When I started “living” in Manila for my internship, one of the biggest changes I had to go through was getting used to such a great traffic congestion. Though I’ve experienced it to some degree in my province, being in the big city with all the people sort of suffocated me and consistently required me to be alive, alert, awake and enthusiastic (which was tough since I tended to space out).
Manila traffic sure is different from the one at home. Here are a few comparisons I’ve come up with:
- In my province, the 10 km distance can be traveled in 30 minutes or less riding public transportation. In Manila, it would take me two to three hours depending on the time I’m travelling. If it’s during the rush hour, I’d take longer.
- In my province, I rarely have to ride the bus (and that is the reason why I felt like a grown-up when I ride buses before). In Manila, buses are my ticket to everywhere.
- In my province, the bus conductor passes you twice – once to hand you a ticket, twice to collect your payment. In Manila, they pass by once to do both tasks. Since buses here are usually overloaded anyway, going back and forth would be extremely difficult.
- In my province, I fall asleep during commutes. In Manila, I don’t have the same luxury.
- In my province, I can walk wherever. In Manila, I can’t just do that.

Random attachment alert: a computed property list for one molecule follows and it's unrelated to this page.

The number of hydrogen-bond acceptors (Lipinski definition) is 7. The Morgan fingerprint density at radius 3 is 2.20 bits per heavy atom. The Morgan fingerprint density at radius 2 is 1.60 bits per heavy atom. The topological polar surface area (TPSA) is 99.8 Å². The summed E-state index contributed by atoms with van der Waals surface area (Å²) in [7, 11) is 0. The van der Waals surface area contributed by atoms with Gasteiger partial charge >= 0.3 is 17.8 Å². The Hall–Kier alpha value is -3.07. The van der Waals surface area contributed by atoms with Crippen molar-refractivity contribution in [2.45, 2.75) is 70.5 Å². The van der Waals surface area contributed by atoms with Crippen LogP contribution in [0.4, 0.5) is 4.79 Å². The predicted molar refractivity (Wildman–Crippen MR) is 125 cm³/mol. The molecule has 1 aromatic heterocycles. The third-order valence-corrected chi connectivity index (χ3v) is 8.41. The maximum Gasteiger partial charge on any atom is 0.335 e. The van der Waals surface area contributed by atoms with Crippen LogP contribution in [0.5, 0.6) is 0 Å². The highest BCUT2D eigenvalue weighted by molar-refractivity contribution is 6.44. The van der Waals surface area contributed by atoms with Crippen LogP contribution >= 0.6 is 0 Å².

Dealing with Manila traffic was challenging when I first started out, partly because of those reasons, but more so because I wasn’t used to the volume of people with me. Everyday, everyone is fighting for their spot in the bus and everyday, we would just let people in because we understand the struggles of getting to work. And no matter how sweaty and squished we become, we have no choice but to grin and bear it. On top of it all, I have to guard myself from being taken advantage of and from getting lost.
But, after a while, I got over my fears and that allowed me to have my one bus moment. (How? I’m trying to figure that out yet.)
I was heading to work earlier this morning, riding an EDSA bus. I was looking out the window, staring at the CRATE & BARREL sign to my top left. And then I looked at all the people. At this point, all the hunger games for travelling was starting to get monotonous.
I wondered… What started this ruckus in the first place? Why don’t the buses ever seem enough?
And the answer was quite an obvious one, I realized. There were just too many people and Manila was like a kettle, ready to blow. The problem doesn’t rely solely on the lack of transportation facilities or roads or skyways. Manila is just overpopulated, mostly by dreamers like me who hope to find a bright future out here.
Nothing will ever be enough because everyone in Manila requires more space than it can provide.
The system of traffic? We are the system of traffic.